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UM System president focuses on growing research, faculty and students in first report

While the UM System is facing unprecedented budget cuts from the state, President Mun Choi focused on moving forward and even growing the system’s rank in his first president’s report.

Choi addressed the UM Board of Curators Friday morning at a meeting at Missouri S&T in Rolla. He began his presentation by thanking faculty members who are leaving the university, including former Interim President Mike Middleton and MU Interim Chancellor Hank Foley, in addition to announcing some new appointments, including Dr Christopher Maples as the interim chancellor of Missouri S&T.

Much of Choi’s presentation focused on how the four universities in the UM System stack up against other public institutions. “In order for us to move forward, we need to understand where we are,” Choi said.

One of the areas that needs improving is research, Choi said. He compared the money spent on research at MU to the money spent on research at Minnesota. In a 10-year time span, Mizzou’s total research spending grew by about $28 million, while Minnesota’s increased by $325 million. Choi said he believes that the lack of faculty members and lack of appropriate research space contributed to the desparity.

Choi said the number of faculty members at MU has decreased over the last couple of years. In 2012, MU had 1080 faculty members, but in 2016, it only had 983.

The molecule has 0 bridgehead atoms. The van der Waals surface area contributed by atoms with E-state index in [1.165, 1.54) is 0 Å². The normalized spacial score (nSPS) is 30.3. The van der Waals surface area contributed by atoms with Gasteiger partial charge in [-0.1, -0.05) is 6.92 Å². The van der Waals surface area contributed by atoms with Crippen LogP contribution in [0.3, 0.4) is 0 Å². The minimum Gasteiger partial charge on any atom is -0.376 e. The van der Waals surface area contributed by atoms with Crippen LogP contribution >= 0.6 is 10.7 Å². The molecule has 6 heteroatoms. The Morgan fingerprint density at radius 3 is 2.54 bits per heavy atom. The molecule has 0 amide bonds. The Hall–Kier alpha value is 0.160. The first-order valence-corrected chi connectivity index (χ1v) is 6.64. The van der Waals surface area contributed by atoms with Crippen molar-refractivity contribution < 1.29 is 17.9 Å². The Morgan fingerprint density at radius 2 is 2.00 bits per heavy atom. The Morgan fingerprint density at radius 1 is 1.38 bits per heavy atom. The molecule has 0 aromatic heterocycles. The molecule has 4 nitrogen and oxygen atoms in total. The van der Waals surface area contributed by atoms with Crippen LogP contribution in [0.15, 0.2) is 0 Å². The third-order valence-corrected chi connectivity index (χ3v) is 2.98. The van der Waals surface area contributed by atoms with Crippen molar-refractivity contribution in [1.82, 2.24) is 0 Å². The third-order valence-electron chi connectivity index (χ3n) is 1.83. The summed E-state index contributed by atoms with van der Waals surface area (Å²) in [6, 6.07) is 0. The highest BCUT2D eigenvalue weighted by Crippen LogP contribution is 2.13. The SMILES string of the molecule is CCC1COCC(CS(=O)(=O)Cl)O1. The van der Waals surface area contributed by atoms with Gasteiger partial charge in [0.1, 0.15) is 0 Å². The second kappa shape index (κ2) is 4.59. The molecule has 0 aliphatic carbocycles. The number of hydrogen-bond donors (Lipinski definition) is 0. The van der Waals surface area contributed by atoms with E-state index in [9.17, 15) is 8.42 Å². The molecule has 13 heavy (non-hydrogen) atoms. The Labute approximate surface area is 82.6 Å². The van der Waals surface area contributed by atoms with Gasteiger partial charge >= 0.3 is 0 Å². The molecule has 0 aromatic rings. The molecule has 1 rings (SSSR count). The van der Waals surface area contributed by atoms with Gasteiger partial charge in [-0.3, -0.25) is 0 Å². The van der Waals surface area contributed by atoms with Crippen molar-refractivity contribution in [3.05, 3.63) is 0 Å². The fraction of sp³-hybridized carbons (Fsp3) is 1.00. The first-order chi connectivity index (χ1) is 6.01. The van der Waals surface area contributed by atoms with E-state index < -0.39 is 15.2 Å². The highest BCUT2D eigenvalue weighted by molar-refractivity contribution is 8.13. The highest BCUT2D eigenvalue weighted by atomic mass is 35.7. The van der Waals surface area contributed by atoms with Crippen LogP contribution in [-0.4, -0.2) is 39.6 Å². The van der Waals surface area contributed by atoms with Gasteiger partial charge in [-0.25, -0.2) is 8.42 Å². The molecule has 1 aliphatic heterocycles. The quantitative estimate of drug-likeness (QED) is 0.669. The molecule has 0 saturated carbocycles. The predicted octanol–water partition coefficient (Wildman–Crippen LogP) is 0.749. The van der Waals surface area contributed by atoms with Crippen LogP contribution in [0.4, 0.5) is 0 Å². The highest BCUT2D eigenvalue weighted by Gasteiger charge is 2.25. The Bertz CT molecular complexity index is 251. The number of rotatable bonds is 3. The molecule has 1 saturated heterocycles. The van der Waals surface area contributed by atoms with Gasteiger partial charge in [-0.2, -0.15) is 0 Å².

“Over the past five years, we’ve had very few raises… it is very important for us to recognize and reward outstanding faculty members,” he said.

When it comes to students, Choi said “our focus should be on increasing need-based aid.” He also said the graduation rate needs to be improved.

Choi had a few cost-saving suggestions for students, including the use of free, open source textbooks. He touched on the proposed 2.1 percent increase in tuition and said that amounts to about $200 for in-state students. He compared that to the average cost of textbooks, which, according to Choi, is about $1200.

Due to budget cuts by the state, Choi admitted that the UM System is ” facing a tough time right now,” but he said the system hasn’t effectively shared its contributions. He said the system is launching a study to find out what the system’s economic impact is and estimates that it is between $3 million and $4 million.

Choi ended his presentation on a positive note, expressing his optimism for the future.

“It is an exciting time for the UM System, and I’m so grateful to have this opportunity to work with all of you,” he said.

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